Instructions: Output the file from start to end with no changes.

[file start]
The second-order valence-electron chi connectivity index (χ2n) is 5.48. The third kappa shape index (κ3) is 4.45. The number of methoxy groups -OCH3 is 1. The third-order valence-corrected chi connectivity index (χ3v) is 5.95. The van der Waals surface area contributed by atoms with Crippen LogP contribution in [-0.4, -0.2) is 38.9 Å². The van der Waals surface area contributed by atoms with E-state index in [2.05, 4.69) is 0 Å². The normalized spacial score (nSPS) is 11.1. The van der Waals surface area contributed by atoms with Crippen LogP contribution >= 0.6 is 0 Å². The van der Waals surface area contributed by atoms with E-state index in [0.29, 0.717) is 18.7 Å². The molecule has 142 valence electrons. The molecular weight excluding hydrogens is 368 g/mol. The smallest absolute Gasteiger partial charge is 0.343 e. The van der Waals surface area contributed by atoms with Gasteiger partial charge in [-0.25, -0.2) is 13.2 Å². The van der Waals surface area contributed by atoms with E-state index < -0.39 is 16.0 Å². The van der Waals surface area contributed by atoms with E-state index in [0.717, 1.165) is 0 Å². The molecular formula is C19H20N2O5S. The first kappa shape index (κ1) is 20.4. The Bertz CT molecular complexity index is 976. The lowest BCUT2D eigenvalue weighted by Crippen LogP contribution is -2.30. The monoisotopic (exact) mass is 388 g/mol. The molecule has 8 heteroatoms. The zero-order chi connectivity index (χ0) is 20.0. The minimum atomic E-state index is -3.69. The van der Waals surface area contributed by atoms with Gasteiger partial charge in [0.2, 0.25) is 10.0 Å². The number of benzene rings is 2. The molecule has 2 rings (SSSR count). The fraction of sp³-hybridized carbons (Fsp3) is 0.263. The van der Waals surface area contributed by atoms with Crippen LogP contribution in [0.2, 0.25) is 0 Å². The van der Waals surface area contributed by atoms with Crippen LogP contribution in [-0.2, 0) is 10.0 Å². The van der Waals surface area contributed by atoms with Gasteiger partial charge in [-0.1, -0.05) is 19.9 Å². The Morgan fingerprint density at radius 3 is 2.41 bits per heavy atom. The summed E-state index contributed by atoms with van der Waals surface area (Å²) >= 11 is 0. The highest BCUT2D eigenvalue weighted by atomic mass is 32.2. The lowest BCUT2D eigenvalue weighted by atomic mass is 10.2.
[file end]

The second-order valence-electron chi connectivity index (χ2n) is 5.48. The third kappa shape index (κ3) is 4.45. The number of methoxy groups -OCH3 is 1. The third-order valence-corrected chi connectivity index (χ3v) is 5.95. The van der Waals surface area contributed by atoms with Crippen LogP contribution in [-0.4, -0.2) is 38.9 Å². The van der Waals surface area contributed by atoms with E-state index in [2.05, 4.69) is 0 Å². The normalized spacial score (nSPS) is 11.1. The van der Waals surface area contributed by atoms with Crippen LogP contribution >= 0.6 is 0 Å². The van der Waals surface area contributed by atoms with E-state index in [0.29, 0.717) is 18.7 Å². The molecule has 142 valence electrons. The molecular weight excluding hydrogens is 368 g/mol. The smallest absolute Gasteiger partial charge is 0.343 e. The van der Waals surface area contributed by atoms with Gasteiger partial charge in [-0.25, -0.2) is 13.2 Å². The van der Waals surface area contributed by atoms with E-state index < -0.39 is 16.0 Å². The van der Waals surface area contributed by atoms with E-state index in [0.717, 1.165) is 0 Å². The molecular formula is C19H20N2O5S. The first kappa shape index (κ1) is 20.4. The Bertz CT molecular complexity index is 976. The lowest BCUT2D eigenvalue weighted by Crippen LogP contribution is -2.30. The monoisotopic (exact) mass is 388 g/mol. The molecule has 8 heteroatoms. The zero-order chi connectivity index (χ0) is 20.0. The minimum atomic E-state index is -3.69. The van der Waals surface area contributed by atoms with Gasteiger partial charge in [0.2, 0.25) is 10.0 Å². The number of benzene rings is 2. The molecule has 2 rings (SSSR count). The fraction of sp³-hybridized carbons (Fsp3) is 0.263. The van der Waals surface area contributed by atoms with Crippen LogP contribution in [0.2, 0.25) is 0 Å². The van der Waals surface area contributed by atoms with Crippen LogP contribution in [-0.2, 0) is 10.0 Å². The van der Waals surface area contributed by atoms with Gasteiger partial charge in [-0.1, -0.05) is 19.9 Å². The Morgan fingerprint density at radius 3 is 2.41 bits per heavy atom. The summed E-state index contributed by atoms with van der Waals surface area (Å²) >= 11 is 0. The highest BCUT2D eigenvalue weighted by atomic mass is 32.2. The lowest BCUT2D eigenvalue weighted by atomic mass is 10.2.